From the first toddler push-bike to learning to ride on a tricycle, to the independence of cycling to a friend’s house - kids and bikes have long gone hand in hand. But rather than an early childhood rite of passage, why not make sure cycling becomes a part of your child’s life? Not only does it provide a number of health benefits like improved concentration and mood control, but it's also great for their confidence.
Developing skills and fitness
Regular cycling helps with the development of leg muscles, core strength and general fitness. It improves stamina and cardiovascular functioning and sets your kids on an early path to a healthy heart.
It also allows children to practise their fine and gross motor skills, co-ordination and balance, all skills that will help them as they grow into young adults.
Cycling also helps to improve children’s spatial awareness and navigational and observation skills. Whether they are dodging potholes, negotiating rough off-road terrain or finding their way to a friend’s house, they are learning and developing essential life skills along the way.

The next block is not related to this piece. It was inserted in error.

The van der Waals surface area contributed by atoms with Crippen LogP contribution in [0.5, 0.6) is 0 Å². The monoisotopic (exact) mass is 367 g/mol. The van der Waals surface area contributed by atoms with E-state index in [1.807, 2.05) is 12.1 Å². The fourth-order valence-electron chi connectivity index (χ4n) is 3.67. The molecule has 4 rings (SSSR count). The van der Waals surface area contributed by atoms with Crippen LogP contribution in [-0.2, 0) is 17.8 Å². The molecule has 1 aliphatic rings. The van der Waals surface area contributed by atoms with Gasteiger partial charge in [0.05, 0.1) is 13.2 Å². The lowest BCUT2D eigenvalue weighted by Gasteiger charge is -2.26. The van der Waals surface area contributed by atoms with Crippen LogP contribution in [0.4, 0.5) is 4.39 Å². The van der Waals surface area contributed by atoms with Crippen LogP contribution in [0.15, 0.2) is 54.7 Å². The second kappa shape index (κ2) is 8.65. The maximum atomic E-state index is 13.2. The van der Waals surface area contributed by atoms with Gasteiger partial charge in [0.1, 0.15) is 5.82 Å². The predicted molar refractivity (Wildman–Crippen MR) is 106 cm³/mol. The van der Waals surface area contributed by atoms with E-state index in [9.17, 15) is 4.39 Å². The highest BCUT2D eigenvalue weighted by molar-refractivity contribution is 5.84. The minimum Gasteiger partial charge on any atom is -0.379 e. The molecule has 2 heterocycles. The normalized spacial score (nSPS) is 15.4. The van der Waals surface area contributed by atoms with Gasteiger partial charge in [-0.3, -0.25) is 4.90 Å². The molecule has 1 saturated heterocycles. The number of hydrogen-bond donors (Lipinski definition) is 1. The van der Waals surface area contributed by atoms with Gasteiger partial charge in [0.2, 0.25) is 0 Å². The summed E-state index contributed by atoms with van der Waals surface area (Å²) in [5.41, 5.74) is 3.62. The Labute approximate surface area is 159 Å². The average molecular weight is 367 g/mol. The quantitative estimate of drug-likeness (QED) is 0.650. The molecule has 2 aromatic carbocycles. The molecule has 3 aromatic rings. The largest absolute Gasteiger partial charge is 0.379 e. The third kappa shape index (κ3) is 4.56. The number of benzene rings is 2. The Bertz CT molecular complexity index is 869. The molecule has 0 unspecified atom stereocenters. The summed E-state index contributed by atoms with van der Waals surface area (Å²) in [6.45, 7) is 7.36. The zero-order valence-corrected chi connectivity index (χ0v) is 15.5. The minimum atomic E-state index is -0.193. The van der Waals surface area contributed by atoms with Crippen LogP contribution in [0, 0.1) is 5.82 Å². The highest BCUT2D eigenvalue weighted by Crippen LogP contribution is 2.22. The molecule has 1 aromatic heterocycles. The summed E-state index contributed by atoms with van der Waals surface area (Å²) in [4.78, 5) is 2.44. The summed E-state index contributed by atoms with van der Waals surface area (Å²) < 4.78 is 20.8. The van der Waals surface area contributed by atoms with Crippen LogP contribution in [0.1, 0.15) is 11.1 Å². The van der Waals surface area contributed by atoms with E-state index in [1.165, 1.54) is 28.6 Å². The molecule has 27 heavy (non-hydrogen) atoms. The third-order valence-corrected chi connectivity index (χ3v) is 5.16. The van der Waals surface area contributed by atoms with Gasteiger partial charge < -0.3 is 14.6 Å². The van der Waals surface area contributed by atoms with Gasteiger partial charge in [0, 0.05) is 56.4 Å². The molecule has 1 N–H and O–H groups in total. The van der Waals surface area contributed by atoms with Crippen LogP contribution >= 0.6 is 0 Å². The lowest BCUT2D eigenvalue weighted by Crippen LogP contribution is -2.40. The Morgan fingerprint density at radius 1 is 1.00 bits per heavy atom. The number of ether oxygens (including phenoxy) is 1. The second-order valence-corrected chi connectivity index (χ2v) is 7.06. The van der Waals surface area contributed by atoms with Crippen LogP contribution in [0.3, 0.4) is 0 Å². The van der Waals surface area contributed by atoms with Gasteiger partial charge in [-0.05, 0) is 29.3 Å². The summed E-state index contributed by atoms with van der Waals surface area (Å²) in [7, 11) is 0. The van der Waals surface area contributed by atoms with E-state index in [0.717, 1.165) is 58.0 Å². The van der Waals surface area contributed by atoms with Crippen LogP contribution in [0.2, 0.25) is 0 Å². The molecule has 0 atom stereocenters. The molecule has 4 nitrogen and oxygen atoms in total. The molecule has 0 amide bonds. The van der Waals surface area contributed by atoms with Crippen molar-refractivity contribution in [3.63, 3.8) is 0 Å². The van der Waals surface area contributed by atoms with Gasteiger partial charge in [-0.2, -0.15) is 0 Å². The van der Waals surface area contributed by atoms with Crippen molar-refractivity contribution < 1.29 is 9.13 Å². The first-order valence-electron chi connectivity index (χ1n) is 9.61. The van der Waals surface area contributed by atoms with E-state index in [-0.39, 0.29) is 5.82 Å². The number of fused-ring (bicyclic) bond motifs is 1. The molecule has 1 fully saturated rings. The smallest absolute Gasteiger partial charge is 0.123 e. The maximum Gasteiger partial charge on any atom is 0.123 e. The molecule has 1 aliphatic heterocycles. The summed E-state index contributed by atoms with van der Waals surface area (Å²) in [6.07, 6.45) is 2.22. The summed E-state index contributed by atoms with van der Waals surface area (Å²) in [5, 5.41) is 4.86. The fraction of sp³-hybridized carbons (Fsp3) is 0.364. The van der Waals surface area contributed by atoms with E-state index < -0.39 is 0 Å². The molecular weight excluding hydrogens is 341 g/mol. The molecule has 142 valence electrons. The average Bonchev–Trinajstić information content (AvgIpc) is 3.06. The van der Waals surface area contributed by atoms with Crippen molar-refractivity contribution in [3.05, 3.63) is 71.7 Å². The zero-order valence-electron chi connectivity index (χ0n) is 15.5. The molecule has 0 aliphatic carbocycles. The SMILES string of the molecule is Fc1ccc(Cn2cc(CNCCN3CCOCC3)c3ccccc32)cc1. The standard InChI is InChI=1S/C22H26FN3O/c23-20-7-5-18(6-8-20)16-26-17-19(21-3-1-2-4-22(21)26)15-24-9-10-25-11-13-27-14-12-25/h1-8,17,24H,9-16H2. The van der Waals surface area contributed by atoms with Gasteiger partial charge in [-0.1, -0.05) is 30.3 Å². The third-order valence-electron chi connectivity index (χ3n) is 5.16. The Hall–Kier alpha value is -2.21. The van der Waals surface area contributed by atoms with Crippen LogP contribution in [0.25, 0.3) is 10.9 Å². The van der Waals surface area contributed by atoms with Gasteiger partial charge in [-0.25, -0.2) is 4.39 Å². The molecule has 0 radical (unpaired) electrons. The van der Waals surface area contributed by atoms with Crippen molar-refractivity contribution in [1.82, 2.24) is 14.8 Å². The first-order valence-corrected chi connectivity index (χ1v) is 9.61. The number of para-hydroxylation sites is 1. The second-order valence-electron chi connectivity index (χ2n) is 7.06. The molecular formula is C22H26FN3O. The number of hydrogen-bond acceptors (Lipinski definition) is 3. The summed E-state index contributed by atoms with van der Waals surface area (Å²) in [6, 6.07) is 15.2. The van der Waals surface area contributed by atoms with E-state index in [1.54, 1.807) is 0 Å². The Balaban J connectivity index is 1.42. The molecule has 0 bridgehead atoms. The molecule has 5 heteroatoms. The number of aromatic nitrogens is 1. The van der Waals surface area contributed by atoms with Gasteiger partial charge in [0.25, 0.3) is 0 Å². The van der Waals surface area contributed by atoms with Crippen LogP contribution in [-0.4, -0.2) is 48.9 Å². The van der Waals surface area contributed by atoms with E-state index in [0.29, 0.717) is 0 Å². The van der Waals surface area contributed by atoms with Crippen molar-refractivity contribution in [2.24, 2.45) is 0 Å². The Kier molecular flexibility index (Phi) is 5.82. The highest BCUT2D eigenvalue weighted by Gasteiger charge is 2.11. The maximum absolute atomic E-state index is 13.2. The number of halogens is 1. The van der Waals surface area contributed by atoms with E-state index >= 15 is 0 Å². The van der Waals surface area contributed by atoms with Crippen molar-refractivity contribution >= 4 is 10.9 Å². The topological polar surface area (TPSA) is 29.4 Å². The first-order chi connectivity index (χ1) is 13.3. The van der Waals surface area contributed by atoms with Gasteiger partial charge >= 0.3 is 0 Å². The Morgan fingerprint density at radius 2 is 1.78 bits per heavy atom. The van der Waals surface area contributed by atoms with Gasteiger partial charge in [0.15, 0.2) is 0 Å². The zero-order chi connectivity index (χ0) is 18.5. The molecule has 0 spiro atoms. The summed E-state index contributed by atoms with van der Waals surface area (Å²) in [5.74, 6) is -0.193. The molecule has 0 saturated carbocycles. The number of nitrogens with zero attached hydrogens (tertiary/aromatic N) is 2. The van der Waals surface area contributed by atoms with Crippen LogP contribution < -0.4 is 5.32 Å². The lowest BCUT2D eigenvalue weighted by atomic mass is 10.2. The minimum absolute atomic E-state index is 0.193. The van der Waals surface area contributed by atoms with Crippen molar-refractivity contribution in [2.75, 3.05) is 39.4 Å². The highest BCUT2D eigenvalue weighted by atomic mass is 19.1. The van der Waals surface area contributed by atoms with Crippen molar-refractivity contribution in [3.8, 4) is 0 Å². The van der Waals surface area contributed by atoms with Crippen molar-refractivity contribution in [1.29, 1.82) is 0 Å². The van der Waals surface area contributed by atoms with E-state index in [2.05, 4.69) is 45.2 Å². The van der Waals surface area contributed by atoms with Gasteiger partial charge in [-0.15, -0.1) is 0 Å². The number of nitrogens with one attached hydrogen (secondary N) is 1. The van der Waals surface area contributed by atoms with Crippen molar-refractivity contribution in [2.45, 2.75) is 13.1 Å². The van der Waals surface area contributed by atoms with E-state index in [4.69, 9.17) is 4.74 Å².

But the benefits are more than merely physical.
Stimulating neurons and improving nutrients to the brain
Studies have shown that regular aerobic exercise like riding stimulates neurons and improves the flow of oxygen and nutrients to the brain.
This, in turn, increases energy levels and cognitive functioning, including social and creative skills. The benefits are immediate.
Research conducted in Denmark recently studied almost 20 000 children between the ages of 5 and 19. It concluded that cycling to school increases concentration during school hours, with the heightened concentration still evident four hours after the cycle to school.
Cycling and ADHD
Some have taken this correlation even further and the last few years have seen a number of studies around the benefits of cycling on children with ADHD.
Research applying physical exercise as an alternative treatment for ADHD has consistently produced positive results. In 2012, Specialized Bikes and RTSG Neuroscience spent five days a week for a month measuring the effects of cycling in two groups of children with ADHD (or displaying ADHD-like symptoms).
The researchers concluded after the study that cycling is highly beneficial for children with ADHD, improving attention, mood, processing of information, emotional intelligence and cognitive performance. Even more impressive is that cycling to school isn’t a chore for kids – 87% of the subjects continued with the cycling programme once the study had ended.
A healthier, happier childhood
Cycling doesn’t need to be a skill kids learn and then tire of – it can become a daily way of life and lead to a better functioning body and mind, and a happier, healthier childhood.
Whatever your child’s move, help them move more. Entries close on 16 October so enter your child into the Kids Ride now. Do it HERE!